The popularity of coal as an energy source in the U.S. is largely due to its relatively low cost. In 2018, one metric ton of thermal coal cost about 107 U.S. dollars. The cost of coal depends on the carbon content which can change the energy density that coal contains. Coal consumption is rapidly decreasing in the United States due to increased availability of renewables and natural gas, as well as stronger environmental regulations. The U.S. Environmental Protection Agency has regulated coal plants due to mercury pollution, smog, and climate change.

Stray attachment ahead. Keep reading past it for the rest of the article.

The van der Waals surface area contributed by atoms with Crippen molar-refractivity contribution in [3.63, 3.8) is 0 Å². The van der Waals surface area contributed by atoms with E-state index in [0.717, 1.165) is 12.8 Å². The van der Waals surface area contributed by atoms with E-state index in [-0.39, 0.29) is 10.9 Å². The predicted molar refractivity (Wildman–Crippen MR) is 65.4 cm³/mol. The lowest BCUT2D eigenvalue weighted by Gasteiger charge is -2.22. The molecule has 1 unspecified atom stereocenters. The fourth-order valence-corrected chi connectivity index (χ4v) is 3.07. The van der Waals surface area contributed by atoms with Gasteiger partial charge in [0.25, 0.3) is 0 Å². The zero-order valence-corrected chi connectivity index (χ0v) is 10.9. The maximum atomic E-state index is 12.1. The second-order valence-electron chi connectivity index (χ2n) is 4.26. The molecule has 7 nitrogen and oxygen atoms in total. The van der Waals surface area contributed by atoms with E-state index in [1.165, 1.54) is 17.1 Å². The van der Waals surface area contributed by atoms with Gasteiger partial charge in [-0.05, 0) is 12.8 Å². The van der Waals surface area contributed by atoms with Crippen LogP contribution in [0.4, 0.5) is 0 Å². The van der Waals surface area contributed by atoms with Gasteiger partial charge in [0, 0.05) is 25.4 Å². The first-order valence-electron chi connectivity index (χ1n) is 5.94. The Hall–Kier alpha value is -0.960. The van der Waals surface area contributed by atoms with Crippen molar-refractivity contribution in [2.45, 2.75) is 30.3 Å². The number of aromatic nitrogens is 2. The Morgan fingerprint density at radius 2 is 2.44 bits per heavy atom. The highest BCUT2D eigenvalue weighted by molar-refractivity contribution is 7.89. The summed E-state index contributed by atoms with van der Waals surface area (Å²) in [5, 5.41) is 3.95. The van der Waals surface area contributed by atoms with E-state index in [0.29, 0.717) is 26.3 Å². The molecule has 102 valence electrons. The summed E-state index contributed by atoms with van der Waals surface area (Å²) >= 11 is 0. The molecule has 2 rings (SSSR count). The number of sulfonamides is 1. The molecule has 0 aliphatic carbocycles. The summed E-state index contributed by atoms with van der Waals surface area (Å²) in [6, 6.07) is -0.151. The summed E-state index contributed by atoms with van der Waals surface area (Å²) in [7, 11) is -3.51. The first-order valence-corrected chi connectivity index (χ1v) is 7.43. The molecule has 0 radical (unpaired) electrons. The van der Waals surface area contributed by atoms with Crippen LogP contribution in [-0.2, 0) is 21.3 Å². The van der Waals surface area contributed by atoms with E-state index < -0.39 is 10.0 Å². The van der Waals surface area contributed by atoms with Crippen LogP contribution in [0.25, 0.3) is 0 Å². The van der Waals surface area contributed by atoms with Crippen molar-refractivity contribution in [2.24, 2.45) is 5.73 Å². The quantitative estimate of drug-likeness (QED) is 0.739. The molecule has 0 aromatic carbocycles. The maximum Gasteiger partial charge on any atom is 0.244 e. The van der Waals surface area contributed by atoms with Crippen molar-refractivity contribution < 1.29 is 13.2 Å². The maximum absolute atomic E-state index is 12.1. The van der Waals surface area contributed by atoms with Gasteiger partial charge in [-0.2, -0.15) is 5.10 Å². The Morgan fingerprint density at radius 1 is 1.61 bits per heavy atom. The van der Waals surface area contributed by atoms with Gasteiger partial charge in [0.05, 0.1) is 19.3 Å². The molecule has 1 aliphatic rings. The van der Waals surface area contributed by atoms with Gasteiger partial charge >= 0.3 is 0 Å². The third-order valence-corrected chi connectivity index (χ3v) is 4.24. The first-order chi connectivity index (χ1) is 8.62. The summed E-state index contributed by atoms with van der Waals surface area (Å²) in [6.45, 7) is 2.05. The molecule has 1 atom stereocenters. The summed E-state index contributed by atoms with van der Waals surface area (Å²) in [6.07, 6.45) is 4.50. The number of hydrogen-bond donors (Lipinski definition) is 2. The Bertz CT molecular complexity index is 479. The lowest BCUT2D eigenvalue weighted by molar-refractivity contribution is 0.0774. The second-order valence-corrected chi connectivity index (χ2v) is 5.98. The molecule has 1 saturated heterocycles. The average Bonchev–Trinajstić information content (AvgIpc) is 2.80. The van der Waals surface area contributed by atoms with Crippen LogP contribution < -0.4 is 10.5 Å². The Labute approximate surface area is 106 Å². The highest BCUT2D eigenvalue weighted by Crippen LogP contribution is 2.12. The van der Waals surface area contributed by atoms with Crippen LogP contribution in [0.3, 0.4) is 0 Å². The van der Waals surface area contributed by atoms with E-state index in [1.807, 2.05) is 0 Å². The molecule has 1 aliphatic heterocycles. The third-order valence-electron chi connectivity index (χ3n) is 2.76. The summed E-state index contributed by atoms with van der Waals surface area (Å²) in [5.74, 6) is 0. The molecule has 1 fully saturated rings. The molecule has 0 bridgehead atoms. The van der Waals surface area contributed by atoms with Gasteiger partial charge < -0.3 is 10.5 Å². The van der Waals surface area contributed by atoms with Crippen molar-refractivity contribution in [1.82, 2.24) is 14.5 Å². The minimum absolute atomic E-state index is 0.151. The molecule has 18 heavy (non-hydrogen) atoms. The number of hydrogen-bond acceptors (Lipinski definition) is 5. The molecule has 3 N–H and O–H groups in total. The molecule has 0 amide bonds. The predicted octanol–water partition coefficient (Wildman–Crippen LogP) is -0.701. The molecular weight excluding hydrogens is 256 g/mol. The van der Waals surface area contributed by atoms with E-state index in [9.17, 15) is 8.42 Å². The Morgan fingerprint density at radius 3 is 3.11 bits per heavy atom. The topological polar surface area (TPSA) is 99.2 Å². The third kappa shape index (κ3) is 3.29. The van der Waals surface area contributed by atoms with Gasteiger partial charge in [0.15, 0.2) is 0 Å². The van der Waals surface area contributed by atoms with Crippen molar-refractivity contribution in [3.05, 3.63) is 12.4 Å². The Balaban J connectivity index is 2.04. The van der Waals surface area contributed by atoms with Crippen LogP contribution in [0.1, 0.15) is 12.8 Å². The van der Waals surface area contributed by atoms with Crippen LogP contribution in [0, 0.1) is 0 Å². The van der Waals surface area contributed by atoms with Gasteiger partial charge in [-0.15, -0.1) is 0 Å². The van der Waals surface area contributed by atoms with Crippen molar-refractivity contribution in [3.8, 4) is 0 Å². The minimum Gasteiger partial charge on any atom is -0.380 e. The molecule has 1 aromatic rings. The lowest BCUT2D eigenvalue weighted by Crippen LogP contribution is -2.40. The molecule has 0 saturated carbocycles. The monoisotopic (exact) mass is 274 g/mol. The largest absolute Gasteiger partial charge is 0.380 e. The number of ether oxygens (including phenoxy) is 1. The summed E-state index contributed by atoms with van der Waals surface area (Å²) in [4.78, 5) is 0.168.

Coal plants in the United States have been the focus of recent energy policy under the Trump administration. A large majority of coal plants in the U.S. where regulators set rates have operating expenses that exceed revenue. In these regions, utilities and regulators often force plants to stay open in order to maintain grid stability. Despite this, many utilities are planning to retire coal plants while replacing them with natural gas and renewables.